Pakistan went through hell as US ally in war on terror: PM Imran Khan
In an interview to Washington Post, the premier highlighted that over 80,000 people died in the war, and over $150 billion was lost in the war on terror with investors and sports teams avoiding to visit the country as it was known as the most dangerous place in the world.
"Al-Qaeda was in Afghanistan. No Pakistani was involved. And yet Pakistan was asked to participate in the U.S. war. There were a lot of people in Pakistan who opposed it, including me. In the 1980s, we collaborated with the U.S. in the Soviet jihad there. Then, in 1989, when the Soviets packed up and left, the U.S. did too. Pakistan was left with militant groups and 4 million Afghan refugees. If we had stayed neutral after 9/11, I reckon we would have saved ourselves from the devastation that took place afterward," Khan elaborated.
The premier affirmed that Pakistan will try its best to put pressure on the Taliban to get them to table but hastened to add that it was easier said than done citing that about 40 percent of Afghanistan was now out of the government’s hands.
"Peace in Afghanistan is in Pakistan’s interest. We will do everything," he asserted.
When asked whether there were any terror sanctuaries in the country, Khan replied in the negative.
"When I came into power, I got a complete briefing from the security forces. They said that we have time and time again asked the Americans, “Can you tell us where the sanctuaries are, and we will go after them?” There are no sanctuaries in Pakistan," he clarified.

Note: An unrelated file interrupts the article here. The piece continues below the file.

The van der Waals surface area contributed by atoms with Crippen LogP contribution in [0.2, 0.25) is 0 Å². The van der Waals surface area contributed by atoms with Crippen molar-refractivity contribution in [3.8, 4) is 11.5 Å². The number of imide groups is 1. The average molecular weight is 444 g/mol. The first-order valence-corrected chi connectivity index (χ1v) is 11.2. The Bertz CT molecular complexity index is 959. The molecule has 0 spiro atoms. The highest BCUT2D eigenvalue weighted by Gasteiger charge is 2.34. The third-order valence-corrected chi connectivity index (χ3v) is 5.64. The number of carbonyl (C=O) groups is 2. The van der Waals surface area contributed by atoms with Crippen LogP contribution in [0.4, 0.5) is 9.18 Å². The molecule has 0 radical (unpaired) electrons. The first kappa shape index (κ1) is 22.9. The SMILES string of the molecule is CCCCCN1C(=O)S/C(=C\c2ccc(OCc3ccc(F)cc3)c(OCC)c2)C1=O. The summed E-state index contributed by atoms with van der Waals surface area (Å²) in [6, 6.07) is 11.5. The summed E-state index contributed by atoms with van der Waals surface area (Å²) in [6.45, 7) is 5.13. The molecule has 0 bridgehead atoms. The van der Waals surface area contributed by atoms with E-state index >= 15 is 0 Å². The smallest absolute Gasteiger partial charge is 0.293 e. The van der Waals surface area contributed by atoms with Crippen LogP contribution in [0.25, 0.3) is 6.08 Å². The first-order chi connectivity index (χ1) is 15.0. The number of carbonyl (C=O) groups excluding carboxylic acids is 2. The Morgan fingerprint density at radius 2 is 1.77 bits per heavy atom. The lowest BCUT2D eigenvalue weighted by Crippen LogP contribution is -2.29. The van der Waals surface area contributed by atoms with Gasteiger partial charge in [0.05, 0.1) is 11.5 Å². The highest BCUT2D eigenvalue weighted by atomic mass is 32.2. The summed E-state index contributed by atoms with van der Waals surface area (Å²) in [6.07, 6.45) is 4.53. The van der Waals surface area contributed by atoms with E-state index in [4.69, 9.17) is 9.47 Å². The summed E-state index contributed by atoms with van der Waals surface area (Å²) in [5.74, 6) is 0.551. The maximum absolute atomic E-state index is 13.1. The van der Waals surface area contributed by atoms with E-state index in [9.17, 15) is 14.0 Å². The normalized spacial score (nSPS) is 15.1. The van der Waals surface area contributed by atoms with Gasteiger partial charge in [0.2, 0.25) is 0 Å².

To a query about stopping Taliban leaders, Khan said if there are a few hundred, maybe 2,000 to 3,000 Taliban who move into Pakistan, they could easily move into these Afghan refugee camps.
The premier also negated the perception that a Twitter war was going on between Trump and him, adding that the historical facts needed to be told to POTUS.
Imran Khan said he talked for years about how there was no military solution in Afghanistan, for which he was branded as Taliban Khan.
"If you did not agree with the U.S. policy, you were [thought to be] anti-American. Now I’m happy that everyone realizes there is only a political solution . . . From Pakistan’s point of view, we do not want the Americans to leave Afghanistan in a hurry like they did in 1989," he said.
Admitting that there were less US troops in Afghanistan, Khan said the Afghan army is being supported by U.S. dollars adding that the Taliban clearly realize that for the reconstruction of Afghanistan, they will need American help.
Pak-China or Pak-US
When asked about the relationship of Islamabad with Beijing and Washington, Khan said he would never want to have a relationship where Pakistan is treated like a hired gun — given money to fight someone else’s war.
"We should never put ourselves in this position again. It not only cost us human lives, devastation of our tribal areas, but it also cost us our dignity. We would like a proper relationship with the U.S," he asserted.
The lawmaker said the relationship with China is not one-dimensional as it’s a trade relationship between two countries and Islamabad wants a similar relationship with the U.S.
The U.S. has basically pushed Pakistan away, Imran Khan mentioned but said there should be close ties between the two countries.
Who would not want to be friends with a superpower, Khan said.
When asked about the anti-American approach of the cricketer-turned-politician, Khan replied that if you do not agree with U.S. policies, it does not mean you’re anti-American as this was a very imperialistic approach. “You’re either with me or against me.”
More with Bernie Sanders Than with Trump
To a query about eliminating poverty in the country, Khan replied that he wanted to make Pakistan an equitable, just society as he believed in a welfare state.
"I would be on the opposite side of President Donald Trump in terms of economic policy, probably closer to Senator Bernie Sanders," Khan said.
Over much-debated drone strikes, Khan asked who would not be against drone attacks?